The major local public radio station here in Detroit WDET recently made substantial changes to its weekday programming, most notibly dropping the Judy Adams and Martin Bandyke shows. There have been a number of articles in the local newspapers discussing the changes:
A group of listeners called Save Detroit Radio has formed to protest the changes and may be filing a class action lawsuit against the station for taking donations during the fall pledge drive without disclosing the planned changes.I have to say that I’m quite upset about the changes myself. I was introduced to the station many years ago by my father. Ever since moving back to Michigan from California, it’s been the only local station I found worth listening to for its music programming. I’ve included below a letter that I’ve sent to the radio station regarding the changes.
Dear WDET programming staff,Based on the “Open Letter” posted on the front page of your web site, I guess I’ll be adding my voice to the many passionate listeners who are upset with the recent WDET programming changes.I used to listen to WDET from 9 AM until 3 PM during the Judy Adams, Chuck Horn, and Martin Bandyke programs on a daily basis. They provided an interesting, eclectic mix of music that I could do work to. It was the one bright spot on the radio dial that was worth tuning into among the monotonous drivel broadcast on the rest of Detroit’s airwaves. Where else could you tune in and hear anything from Boards of Canada to Johnny Cash, the Ditty Bops to Tosca, Calexico to Gilles Peterson, Wilco to Sufjan Stevens, Beck to Junior Brown, Luna to Sonny Landreth? Nowhere, that’s where. Additionally, the periodic news clips were at just the right frequency that I could keep abreast of current events but not get too distracted from work.There are many other sources of news, talk shows and NPR/PRI programming, but there was only one source of the Judy Adams, Chuck Horn and Martin Bandyke shows. If I wanted to hear news, talk shows or NPR programming, I could always change the station to 91.7 FM (Michigan Radio), 760 AM (WJR), or any number of podcasts in iTunes. I could even just bring up the CNN or Google News web site if I wanted to read about late breaking news. But I rarely want to hear programs with people talking and carrying on discussions while I work. They are distracting and reduce productivity.You say in your open letter that calling the station a talk radio station is demeaning to the hosts of the 77 hours of music programming that you still have. I think it’s demeaning to schedule the vast majority of those hours from midnight to 5 AM in the morning when the vast majority of the population is asleep in their beds with the radio off. And to extend the Ed Love program while cutting out the other programs seems like adding insult to injury. While I enjoy jazz myself (I played in the jazz band throughout high school, have taken swing dancing lessons, and was a regular at the Monday night Bird of Paradise Orchestra jazz shows at the Bird of Paradise in Ann Arbor while attending the University) and I understand that different people have different interests and taste in music, Destination Jazz was the one program that never failed to cause me to change the station if it was on when I turned on the radio.Of course there are other radio stations out there that play eclectic mixes of music, but it was great having a local FM station whose broadcast I could pick up with any FM radio. It was easy as pressing the power button on the radio (most often it was already tuned in to WDET). Now I need to use my computer, which is only located in one room of the house (and therefore can only listen there without buying additional equipment), browse through the overwhelming number of audio streams, connect to an often less-than-high-quality audio stream, use up a bit of my Internet bandwidth and bare through rebuffering interruptions due to network congestion… a far cry from the effortless experience of tuning into WDET.I gave the new programming a chance this week but I’ve pretty much decided I won’t be tuning in any more while I work. I haven’t decided whether I will contribute anything during the next pledge drive. After all, why should support a public radio station that I don’t have a reason to listen to anymore? I still listen occasionally on the weekends, though I’m finding the Michigan Radio programming more compelling.What I’d really like to know was whether any surveys were done to determine which programs were most popular with the listeners before making the wholesale changes? I never saw any such survey on the web site, nor anything announced on the radio. Were the Internet stream and pledge drive statistics the only data used in making the decision? If so, it would seem that they would likely be wildly inaccurate at best. The Internet stream was never as high in quality as the FM transmission. And for people who tune in at various times, the program that happens to be on during the time we decide to pledge does not necessarily mean that is the program we listen to the most.My guess is that it was not the content of the programming that led to the reduced pledges, therefore these programming changes will likely not have the intended effect of increasing pledges. There are many other external factors that are affecting radio stations today, mostly other channels of receiving audio content: satellite radio services such as XM and Sirius, digital audio channels delivered by cable and satellite TV providers, Internet streaming radio and podcasts. It would seem that innovation through embracing these technologies would have been a better route to increase listenership than dropping that programming and becoming Just Another Talk Radio Station. I would have loved a Judy Adams podcast for the times that I had to attend a meeting and missed the show.Also, is there a reason that the music programming was gutted wholesale from the weekly line-up? It would seem that a less drastic alternative would have been to switch to a Monday/Wednesday/Friday and Tuesday/Thursday schedule just to test the waters.Anyway, I hope you address station’s financial situation ASAP, haven’t burned any bridges, listen to the many voices of your passionate listeners and determine that the music programs are worth bringing back after all.Best Regards.Brahm Windeler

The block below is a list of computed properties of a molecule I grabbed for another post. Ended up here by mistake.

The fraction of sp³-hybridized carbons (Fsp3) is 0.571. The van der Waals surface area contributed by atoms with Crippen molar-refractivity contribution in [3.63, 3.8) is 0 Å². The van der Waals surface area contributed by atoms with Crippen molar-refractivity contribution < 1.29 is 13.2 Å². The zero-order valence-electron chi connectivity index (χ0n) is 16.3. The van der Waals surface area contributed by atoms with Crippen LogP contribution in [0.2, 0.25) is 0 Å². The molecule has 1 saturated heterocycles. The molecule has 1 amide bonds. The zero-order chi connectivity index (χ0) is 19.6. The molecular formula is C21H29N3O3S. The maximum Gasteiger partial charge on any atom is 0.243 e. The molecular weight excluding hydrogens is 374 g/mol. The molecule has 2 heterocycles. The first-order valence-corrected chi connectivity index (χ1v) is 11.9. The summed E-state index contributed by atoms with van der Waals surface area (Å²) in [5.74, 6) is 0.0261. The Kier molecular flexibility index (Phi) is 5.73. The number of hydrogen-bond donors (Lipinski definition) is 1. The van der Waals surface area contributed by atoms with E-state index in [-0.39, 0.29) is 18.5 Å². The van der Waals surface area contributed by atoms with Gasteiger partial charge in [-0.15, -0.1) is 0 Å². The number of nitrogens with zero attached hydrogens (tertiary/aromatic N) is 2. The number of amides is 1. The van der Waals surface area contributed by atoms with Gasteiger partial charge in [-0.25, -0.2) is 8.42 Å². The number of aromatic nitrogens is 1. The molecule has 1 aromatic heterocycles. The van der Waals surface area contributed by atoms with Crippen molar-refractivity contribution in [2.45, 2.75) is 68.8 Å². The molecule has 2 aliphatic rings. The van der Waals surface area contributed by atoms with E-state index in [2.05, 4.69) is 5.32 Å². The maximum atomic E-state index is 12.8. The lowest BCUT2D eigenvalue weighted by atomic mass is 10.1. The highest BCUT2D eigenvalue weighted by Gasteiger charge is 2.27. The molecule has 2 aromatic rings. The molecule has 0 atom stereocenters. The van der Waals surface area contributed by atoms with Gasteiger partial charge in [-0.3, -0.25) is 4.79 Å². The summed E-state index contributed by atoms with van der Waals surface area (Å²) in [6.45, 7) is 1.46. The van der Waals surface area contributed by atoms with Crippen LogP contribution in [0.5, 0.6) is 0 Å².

Update 2005.12.21: I received a reply, supposedly from WDET General Manager Michael Coleman, that just contained the exact same Open Letter posted on the web site. Of course, the first sentence in my letter clearly indicates that I’ve already seen the open letter. For a station that depends upon the support of its listeners, it’s rather sad that the station doesn’t listen to them.Additionally, after perusing their web site, it does appear they do utilize podcasts, though only for news items. I’m assuming this is for copyright/legal reasons.After submitting the letter I also realized that one of the other external factors that I forgot to mention was Michigan’s currently weak economy. Considering the layoffs that GM and Ford have announced, the Delphi bankrupcy, and the efforts Governor Granholm is making to keep manufacturing jobs from leaving the state, it’s no surprise that people are being a little more conservative with their money.Lastly, for those of you unfamiliar with the station, their current tag line is “Credible News. Incredible Music.” The title of this post is a parody of that and was the subject line of my e-mail to the station.